There are some words that are all too easy to get confused. While there are entire lists debating how to keep them straight and offering helpful tips and tricks for pairs like lose and loose, there’s always a few more than slip through. And, dependent on which words you know best, you might be surprised at the ones that get mixed up. Here’s a few.
Definite vs Defiant
Definite means something is clear and obvious. It’s applied to things like ideas or of a person’s certainty. Defiant however is the state of opposing an authority. It’s applied to things like young rebels and angry mobs. You can keep them straight by remembering that defiant has an a to show anger.
Affect vs Effect
The case of affect and effect is easy to understand: they’re one letter off from each other, and they both mean a change. Affect is a verb meaning to change or impact, where as effect is a noun meaning the end result of a change. If you can remember affect as the action, and effect as the end result, they’re a little easier to keep straight.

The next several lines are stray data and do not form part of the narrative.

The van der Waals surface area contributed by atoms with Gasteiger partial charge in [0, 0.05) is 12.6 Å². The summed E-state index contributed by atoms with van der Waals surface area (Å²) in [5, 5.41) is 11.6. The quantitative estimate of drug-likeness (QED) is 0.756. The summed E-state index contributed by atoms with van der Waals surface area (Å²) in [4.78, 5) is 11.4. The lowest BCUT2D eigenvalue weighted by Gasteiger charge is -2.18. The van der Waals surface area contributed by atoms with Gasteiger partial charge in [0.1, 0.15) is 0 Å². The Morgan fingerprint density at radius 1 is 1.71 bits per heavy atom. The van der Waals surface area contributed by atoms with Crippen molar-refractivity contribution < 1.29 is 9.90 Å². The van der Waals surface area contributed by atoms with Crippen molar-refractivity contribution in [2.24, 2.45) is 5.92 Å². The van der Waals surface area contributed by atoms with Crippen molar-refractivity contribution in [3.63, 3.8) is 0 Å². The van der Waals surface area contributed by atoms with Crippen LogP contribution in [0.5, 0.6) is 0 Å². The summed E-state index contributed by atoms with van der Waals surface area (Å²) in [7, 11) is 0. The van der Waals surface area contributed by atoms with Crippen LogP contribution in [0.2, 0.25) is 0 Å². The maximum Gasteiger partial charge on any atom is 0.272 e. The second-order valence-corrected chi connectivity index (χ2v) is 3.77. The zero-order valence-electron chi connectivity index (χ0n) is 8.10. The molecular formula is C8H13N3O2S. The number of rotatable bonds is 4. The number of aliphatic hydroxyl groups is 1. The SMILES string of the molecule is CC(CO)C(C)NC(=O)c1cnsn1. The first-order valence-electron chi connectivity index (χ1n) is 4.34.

Lose vs Loose
These two are ones I miss all the time. Lose is to fail or misplace. Loose applies to things that aren’t tight, or are unsecured (such as a loose dog). Loose has an extra o, making space for all the things that aren’t tightened.
Advice vs Advise
These both have to do with giving opinions or information with the intent of guiding someone. However, advice is is a noun you receive from others where as advise is the verb you do when you give advice. Remember, take advice from a council and advise with a soft voice.
Desert vs Dessert
Don’t get these two mixed up when you’re looking for a late night snack. Desert is a dry place of land. Dessert is a sweet treat. It’s easy to keep track: you want more dessert, which is why it has an extra s.
There are plenty of other words that get mixed up. If you’re ever in doubt about the word you’re using, try checking synonyms: if you get words that would make no sense in the context of your sentence, chances are you’re using the wrong word. It might also help for you to make a list of words you mix up personally, and make sure to check that you’re using the correct one when you’re editing.